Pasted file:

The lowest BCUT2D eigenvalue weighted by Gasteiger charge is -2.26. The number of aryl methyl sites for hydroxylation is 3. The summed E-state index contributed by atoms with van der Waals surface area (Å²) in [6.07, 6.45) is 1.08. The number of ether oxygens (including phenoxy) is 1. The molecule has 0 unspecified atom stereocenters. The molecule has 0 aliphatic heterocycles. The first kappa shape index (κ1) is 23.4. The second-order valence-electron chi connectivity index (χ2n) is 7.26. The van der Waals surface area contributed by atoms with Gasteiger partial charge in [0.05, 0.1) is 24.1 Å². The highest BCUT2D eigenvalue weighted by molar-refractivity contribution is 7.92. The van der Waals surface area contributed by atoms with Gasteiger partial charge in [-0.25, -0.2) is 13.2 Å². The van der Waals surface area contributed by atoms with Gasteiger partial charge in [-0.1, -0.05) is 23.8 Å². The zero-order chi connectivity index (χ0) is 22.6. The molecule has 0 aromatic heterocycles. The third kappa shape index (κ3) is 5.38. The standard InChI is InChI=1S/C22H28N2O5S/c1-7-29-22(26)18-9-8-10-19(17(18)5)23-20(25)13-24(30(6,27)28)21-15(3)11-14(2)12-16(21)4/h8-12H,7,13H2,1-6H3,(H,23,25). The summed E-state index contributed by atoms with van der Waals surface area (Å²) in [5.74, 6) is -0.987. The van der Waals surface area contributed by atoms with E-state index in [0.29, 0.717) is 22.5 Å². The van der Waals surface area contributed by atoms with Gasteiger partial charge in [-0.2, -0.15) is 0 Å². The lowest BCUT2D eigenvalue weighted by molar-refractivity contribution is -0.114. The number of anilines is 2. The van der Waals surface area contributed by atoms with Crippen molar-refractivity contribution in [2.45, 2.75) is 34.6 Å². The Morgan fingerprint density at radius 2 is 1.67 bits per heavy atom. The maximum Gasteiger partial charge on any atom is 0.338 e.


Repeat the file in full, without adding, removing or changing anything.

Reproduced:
The lowest BCUT2D eigenvalue weighted by Gasteiger charge is -2.26. The number of aryl methyl sites for hydroxylation is 3. The summed E-state index contributed by atoms with van der Waals surface area (Å²) in [6.07, 6.45) is 1.08. The number of ether oxygens (including phenoxy) is 1. The molecule has 0 unspecified atom stereocenters. The molecule has 0 aliphatic heterocycles. The first kappa shape index (κ1) is 23.4. The second-order valence-electron chi connectivity index (χ2n) is 7.26. The van der Waals surface area contributed by atoms with Gasteiger partial charge in [0.05, 0.1) is 24.1 Å². The highest BCUT2D eigenvalue weighted by molar-refractivity contribution is 7.92. The van der Waals surface area contributed by atoms with Gasteiger partial charge in [-0.25, -0.2) is 13.2 Å². The van der Waals surface area contributed by atoms with Gasteiger partial charge in [-0.1, -0.05) is 23.8 Å². The zero-order chi connectivity index (χ0) is 22.6. The molecule has 0 aromatic heterocycles. The third kappa shape index (κ3) is 5.38. The standard InChI is InChI=1S/C22H28N2O5S/c1-7-29-22(26)18-9-8-10-19(17(18)5)23-20(25)13-24(30(6,27)28)21-15(3)11-14(2)12-16(21)4/h8-12H,7,13H2,1-6H3,(H,23,25). The summed E-state index contributed by atoms with van der Waals surface area (Å²) in [5.74, 6) is -0.987. The van der Waals surface area contributed by atoms with E-state index in [0.29, 0.717) is 22.5 Å². The van der Waals surface area contributed by atoms with Gasteiger partial charge in [-0.2, -0.15) is 0 Å². The lowest BCUT2D eigenvalue weighted by molar-refractivity contribution is -0.114. The number of anilines is 2. The van der Waals surface area contributed by atoms with Crippen molar-refractivity contribution in [2.45, 2.75) is 34.6 Å². The Morgan fingerprint density at radius 2 is 1.67 bits per heavy atom. The maximum Gasteiger partial charge on any atom is 0.338 e.